Nawaz Sharif’s historic mission



Opinion columns and editorials in most of our English newspapers have been consistently opposing the holding of talks with the Taliban despite a unanimous resolution adopted by All Parties Conference held on September 9 to opt for a dialogue.
As a response, the Taliban are reported to be discussing the offer of talks in a Jirga. The killing of the senior army officers in Upper Dir has, however, severely jolted the APC move and boosted the case of the naysayers. Look, they loudly assert: how can you talk to these marauders and merciless killers. They have drawn attention to the army chief’s sharp reaction which included the warning that “no one should have any misgiving that we would let terrorists coerce us into accepting their terms”.
While taking note of General Kayani’s warning to the aggressive Taliban and the expression of his resolve to fight them with full force, one has also to see that, he did not totally rule out the politicians’ bid for peace through a dialogue. Using his words, he was still willing to “give peace a chance”.
The matter has been heatedly and extensively debated in the TV talk shows. In one such discussion, the anti-dialogue participants went to the length of pinpointing a conspiracy aimed at letting the FATA Pakhtuns carve out a territory for themselves, independent from Pakistan, possibly with the support of the Afghan Taliban. They pooh-poohed the APC resolution as a document of appeasement and surrender.
In a statement, Ch. Nisar Ali Khan told the National Assembly on Tuesday that a move for a peace dialogue with the Taliban Rebels had “come to a standstill” because of Sunday’s attack that killed an army general. He further said that the military and the opposition would be consulted to review the process.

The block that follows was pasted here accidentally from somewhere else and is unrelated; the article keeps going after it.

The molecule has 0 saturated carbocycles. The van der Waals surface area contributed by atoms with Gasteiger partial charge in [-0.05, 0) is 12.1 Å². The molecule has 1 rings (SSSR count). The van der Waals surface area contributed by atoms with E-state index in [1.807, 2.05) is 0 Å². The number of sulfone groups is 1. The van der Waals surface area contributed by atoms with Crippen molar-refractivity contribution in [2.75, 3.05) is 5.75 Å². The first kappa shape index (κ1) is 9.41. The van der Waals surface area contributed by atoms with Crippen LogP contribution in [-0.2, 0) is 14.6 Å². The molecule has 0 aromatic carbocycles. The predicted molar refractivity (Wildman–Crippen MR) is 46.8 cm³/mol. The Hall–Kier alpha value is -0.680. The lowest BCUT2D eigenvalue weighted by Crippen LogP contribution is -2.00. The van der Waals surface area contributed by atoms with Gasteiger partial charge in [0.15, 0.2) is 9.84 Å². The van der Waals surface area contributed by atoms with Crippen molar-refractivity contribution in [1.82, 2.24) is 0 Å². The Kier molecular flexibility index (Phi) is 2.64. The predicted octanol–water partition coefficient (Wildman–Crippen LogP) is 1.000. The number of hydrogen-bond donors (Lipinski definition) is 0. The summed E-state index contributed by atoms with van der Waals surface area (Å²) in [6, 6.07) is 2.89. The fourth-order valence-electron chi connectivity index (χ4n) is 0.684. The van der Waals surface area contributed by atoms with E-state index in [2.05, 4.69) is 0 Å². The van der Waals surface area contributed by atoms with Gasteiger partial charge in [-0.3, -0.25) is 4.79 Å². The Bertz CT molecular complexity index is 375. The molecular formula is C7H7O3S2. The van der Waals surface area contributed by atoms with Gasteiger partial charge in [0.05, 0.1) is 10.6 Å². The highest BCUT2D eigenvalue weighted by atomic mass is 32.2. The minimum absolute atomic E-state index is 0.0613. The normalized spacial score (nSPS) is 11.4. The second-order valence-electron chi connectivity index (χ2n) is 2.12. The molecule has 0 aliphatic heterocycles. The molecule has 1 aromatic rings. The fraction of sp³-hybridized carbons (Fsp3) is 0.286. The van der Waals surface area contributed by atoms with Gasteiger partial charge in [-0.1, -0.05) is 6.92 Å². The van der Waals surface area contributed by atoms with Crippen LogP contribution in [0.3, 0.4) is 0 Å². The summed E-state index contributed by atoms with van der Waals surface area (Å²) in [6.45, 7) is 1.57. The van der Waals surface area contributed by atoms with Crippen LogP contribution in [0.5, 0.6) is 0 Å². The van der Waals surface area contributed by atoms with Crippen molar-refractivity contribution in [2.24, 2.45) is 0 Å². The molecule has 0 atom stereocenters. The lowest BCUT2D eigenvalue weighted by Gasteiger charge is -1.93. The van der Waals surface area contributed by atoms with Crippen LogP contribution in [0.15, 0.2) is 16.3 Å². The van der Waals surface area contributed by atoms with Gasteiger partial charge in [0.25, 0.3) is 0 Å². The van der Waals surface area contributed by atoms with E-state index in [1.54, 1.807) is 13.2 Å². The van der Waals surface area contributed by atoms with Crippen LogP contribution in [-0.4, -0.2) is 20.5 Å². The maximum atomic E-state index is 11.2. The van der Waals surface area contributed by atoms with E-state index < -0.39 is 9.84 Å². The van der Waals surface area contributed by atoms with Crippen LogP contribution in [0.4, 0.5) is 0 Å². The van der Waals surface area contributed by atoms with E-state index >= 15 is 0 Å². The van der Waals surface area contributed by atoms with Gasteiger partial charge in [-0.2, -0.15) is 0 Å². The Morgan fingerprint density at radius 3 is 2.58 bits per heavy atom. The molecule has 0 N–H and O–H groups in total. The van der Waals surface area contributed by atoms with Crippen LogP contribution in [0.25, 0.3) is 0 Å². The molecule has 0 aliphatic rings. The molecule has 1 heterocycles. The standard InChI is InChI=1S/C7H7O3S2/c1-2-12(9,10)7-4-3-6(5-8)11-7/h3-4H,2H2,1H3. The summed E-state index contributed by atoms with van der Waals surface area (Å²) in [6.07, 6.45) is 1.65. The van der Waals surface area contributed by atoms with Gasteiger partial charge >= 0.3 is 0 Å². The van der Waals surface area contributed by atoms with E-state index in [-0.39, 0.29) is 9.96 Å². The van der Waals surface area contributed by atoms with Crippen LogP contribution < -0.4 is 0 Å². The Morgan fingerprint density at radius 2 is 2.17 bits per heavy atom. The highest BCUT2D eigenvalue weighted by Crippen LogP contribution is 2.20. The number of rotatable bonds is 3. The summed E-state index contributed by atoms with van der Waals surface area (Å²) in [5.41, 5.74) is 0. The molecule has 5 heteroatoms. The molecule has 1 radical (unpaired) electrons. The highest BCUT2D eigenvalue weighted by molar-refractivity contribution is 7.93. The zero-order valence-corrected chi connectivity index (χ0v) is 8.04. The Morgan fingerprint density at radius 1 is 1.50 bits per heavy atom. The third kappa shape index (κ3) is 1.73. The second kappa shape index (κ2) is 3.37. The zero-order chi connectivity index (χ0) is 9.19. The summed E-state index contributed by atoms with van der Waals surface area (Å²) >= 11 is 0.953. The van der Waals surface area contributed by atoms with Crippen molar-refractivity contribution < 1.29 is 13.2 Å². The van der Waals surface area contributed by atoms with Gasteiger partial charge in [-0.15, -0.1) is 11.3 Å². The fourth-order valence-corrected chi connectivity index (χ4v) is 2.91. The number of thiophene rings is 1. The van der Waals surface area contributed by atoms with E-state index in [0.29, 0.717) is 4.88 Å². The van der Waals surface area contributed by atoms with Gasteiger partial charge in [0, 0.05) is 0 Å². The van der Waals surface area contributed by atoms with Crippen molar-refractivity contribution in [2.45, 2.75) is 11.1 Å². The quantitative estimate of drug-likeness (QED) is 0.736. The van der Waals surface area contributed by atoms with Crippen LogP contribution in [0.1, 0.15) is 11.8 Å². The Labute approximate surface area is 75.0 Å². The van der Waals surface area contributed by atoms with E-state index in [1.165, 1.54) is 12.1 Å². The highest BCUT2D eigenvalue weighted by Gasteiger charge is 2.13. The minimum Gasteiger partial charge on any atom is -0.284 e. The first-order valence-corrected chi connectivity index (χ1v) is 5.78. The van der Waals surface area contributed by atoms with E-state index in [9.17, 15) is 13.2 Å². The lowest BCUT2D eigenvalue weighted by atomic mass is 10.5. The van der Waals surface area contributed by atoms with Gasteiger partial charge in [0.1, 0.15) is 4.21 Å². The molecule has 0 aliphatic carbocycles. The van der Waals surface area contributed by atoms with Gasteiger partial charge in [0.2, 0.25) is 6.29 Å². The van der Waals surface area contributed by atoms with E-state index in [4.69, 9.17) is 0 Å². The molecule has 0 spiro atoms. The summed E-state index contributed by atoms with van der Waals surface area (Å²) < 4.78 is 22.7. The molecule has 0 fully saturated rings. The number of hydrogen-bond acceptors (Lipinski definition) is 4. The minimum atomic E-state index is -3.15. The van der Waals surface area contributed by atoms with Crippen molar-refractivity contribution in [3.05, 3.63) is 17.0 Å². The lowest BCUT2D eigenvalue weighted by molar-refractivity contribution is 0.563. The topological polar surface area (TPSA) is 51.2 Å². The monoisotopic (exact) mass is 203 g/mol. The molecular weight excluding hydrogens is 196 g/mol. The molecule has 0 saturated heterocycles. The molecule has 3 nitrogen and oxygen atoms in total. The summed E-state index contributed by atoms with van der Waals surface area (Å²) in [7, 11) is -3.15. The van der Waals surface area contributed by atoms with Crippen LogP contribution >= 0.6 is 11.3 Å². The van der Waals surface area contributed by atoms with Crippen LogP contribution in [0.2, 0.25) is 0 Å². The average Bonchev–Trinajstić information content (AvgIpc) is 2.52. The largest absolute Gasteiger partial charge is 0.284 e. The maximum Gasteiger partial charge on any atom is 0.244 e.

The bumping off of an army general and two other officers does raise a serious question about the mindset of the TTP. Both Nawaz and Imran however, are inclined to counsel restraint and patience. Into the current situation, has jumped a former member of the National Assembly Mr. Javed Ibrahim Piracha who claims to be in touch with the Taliban high command. In a Hamid Mir TV discussion, he said the Taliban’s Central Majlis-e-Shoora had been in session for the last many days on consultations for a ceasefire prior to the start of talks. One participant repeating Javed Piracha’s advice for awaiting the outcome of TTP shoora’s discussions referred to the past behavior of the militants and how one after another, they broke promises and used “ceasefire” for reorganizing and strengthening their hands. Perhaps a more balanced thinking came from a well known journalist and fiction-writer Muhammad Hanif who said that the Upper Dir incident was a big upset for the army. He posed the question: Should the army kill thousands of Talibans and their followers in retaliation for 40000 Pakistanis already killed? The solution to the problem according to him could only come through talks. Our misfortune, he added, was that there are Muslims on both sides and both consider that they are right. Ultimately he concluded we will have to choose between “Dead bodies or dialogue”.